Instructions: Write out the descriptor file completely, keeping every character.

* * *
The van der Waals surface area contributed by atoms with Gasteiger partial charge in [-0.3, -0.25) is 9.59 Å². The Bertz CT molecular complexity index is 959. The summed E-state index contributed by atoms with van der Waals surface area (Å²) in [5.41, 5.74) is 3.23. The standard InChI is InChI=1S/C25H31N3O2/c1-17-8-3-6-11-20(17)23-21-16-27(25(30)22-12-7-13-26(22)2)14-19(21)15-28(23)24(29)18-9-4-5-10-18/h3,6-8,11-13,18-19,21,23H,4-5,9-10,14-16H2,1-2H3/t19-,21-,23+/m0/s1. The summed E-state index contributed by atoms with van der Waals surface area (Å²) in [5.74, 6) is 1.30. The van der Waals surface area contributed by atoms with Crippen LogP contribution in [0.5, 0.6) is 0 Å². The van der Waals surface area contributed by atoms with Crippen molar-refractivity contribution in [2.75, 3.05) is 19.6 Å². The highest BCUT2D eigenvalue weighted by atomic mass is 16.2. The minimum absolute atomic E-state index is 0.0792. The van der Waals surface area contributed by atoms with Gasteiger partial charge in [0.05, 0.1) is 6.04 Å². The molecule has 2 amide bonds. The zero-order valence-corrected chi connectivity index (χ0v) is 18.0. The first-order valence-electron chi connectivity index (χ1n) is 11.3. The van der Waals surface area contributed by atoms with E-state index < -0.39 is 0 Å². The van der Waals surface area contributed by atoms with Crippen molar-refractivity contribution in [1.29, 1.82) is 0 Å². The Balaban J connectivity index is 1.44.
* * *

The van der Waals surface area contributed by atoms with Gasteiger partial charge in [-0.3, -0.25) is 9.59 Å². The Bertz CT molecular complexity index is 959. The summed E-state index contributed by atoms with van der Waals surface area (Å²) in [5.41, 5.74) is 3.23. The standard InChI is InChI=1S/C25H31N3O2/c1-17-8-3-6-11-20(17)23-21-16-27(25(30)22-12-7-13-26(22)2)14-19(21)15-28(23)24(29)18-9-4-5-10-18/h3,6-8,11-13,18-19,21,23H,4-5,9-10,14-16H2,1-2H3/t19-,21-,23+/m0/s1. The summed E-state index contributed by atoms with van der Waals surface area (Å²) in [5.74, 6) is 1.30. The van der Waals surface area contributed by atoms with Crippen LogP contribution in [0.5, 0.6) is 0 Å². The van der Waals surface area contributed by atoms with Crippen molar-refractivity contribution in [2.75, 3.05) is 19.6 Å². The highest BCUT2D eigenvalue weighted by atomic mass is 16.2. The minimum absolute atomic E-state index is 0.0792. The van der Waals surface area contributed by atoms with Gasteiger partial charge in [0.05, 0.1) is 6.04 Å². The molecule has 2 amide bonds. The zero-order valence-corrected chi connectivity index (χ0v) is 18.0. The first-order valence-electron chi connectivity index (χ1n) is 11.3. The van der Waals surface area contributed by atoms with E-state index < -0.39 is 0 Å². The van der Waals surface area contributed by atoms with Crippen molar-refractivity contribution in [1.29, 1.82) is 0 Å². The Balaban J connectivity index is 1.44.